Here’s why 1 million people chose lemonade insurance
Insurance disruptor Lemonade (NYSE: LMND) recently announced that it has completed 2020 with over a million active customers. This is an impressive milestone, especially since Lemonade has made it in just over four years of operation. It took more than two decades for most insurance heavyweights to cross the seven-figure threshold. In this fool live Video clip, recorded on February 8, Fool.com contributor Matt Frankel, CFP, and Focus on industry Host Jason Moser explains why so many people have chosen Lemonade for their insurance needs.
Matt Frankel: Right now, so you’re in your house, God forbid, if your house was flooded and you had to file an insurance claim, would you easily know what to do?
Jason Moser: I mean, yeah, I could go straight to Progressive.com (NYSE: PGR) and log into my account, then click on the file a claim button. I know this is where I would start, but I would actually have to go through the documents and analyze this language to understand exactly what is covered, what we are hooked for.
Moser: Even then, it is not easy to fully understand.
Frankel: One thing I read, and it was a Tweet, so it’s like hearsay. But, a customer who has pet insurance through Lemonade filed a claim and guess how long it took for the claim to be processed and paid.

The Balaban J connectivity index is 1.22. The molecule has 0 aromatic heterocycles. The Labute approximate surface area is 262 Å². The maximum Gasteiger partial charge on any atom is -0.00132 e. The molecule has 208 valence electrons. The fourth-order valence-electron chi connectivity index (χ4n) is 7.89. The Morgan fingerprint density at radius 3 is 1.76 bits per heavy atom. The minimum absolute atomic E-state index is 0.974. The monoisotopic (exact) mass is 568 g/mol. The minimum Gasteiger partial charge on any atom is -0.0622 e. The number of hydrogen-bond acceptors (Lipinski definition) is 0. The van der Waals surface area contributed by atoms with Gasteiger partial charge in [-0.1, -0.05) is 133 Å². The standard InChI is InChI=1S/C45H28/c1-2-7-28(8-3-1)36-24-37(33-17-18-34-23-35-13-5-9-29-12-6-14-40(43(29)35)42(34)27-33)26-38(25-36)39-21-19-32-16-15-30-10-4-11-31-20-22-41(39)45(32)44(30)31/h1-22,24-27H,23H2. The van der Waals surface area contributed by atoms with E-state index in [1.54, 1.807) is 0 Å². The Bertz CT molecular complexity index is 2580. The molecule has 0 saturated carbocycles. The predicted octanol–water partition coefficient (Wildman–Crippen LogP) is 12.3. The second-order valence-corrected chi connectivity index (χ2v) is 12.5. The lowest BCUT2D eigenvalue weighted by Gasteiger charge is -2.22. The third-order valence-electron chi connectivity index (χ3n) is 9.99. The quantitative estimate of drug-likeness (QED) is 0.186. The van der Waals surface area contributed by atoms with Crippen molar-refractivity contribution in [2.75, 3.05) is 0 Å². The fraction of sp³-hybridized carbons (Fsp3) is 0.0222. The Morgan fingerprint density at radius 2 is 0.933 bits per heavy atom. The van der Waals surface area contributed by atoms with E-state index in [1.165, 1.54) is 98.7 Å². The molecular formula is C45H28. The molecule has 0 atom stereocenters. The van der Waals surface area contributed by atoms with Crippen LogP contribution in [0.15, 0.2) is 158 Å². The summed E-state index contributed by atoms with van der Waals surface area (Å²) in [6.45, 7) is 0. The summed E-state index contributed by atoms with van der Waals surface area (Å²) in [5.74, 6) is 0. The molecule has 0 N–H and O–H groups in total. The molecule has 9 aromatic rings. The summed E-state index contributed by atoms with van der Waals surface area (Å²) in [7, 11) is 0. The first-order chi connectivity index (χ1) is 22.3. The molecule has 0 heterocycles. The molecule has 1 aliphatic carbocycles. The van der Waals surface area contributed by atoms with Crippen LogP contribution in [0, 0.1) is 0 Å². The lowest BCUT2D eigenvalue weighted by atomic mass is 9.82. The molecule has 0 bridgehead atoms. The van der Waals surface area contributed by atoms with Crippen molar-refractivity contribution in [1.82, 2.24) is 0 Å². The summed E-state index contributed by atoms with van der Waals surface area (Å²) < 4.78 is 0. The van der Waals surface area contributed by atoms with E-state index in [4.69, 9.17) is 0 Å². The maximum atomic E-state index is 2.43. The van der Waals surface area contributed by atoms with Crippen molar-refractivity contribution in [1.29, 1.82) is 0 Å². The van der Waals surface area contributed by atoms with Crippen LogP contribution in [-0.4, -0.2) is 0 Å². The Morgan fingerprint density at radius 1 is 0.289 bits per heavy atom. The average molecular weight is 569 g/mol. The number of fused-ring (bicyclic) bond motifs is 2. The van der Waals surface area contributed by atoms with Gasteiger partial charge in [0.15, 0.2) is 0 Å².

Moser: By lemonade?
Moser: I hope 24 hours.
Frankel: Six seconds. [laughs] This means that this client knew exactly what was covered, exactly what they needed, knew exactly what documents they needed to produce. It’s just a really transparent process. One interesting thing about Lemonade’s business model is that they take all reasons to deny claims out of the equation.
Frankel: With most insurance companies, it is not in their best interest to pay claims. If you file a claim for $ 50,000 with your home insurance, that $ 50,000 will come out of your insurer’s pocket.
Moser: That’s right.
Frankel: With Lemonade, they virtually eliminate all risk with reinsurance policies, so there is no reason to deny claims. It is not in their best interests to do so. They take 75% of the premiums they collect, they buy reinsurance policies that will cover all claims, and the remaining 25% is their operating expenses and hopefully a profit. It’s a really very consumer-friendly business model. Not all that is left of that 75% goes to Lemonade, which is first donated to charity, which really attracts young investors. It is in no way in Lemonade’s best interest to refuse legitimate complaints or to drag out the complaints process. Because remember, insurance companies make money the more money they keep in their investments.
Frankel: It is in Lemonade’s best interests to distribute the money to its customers as quickly as possible.
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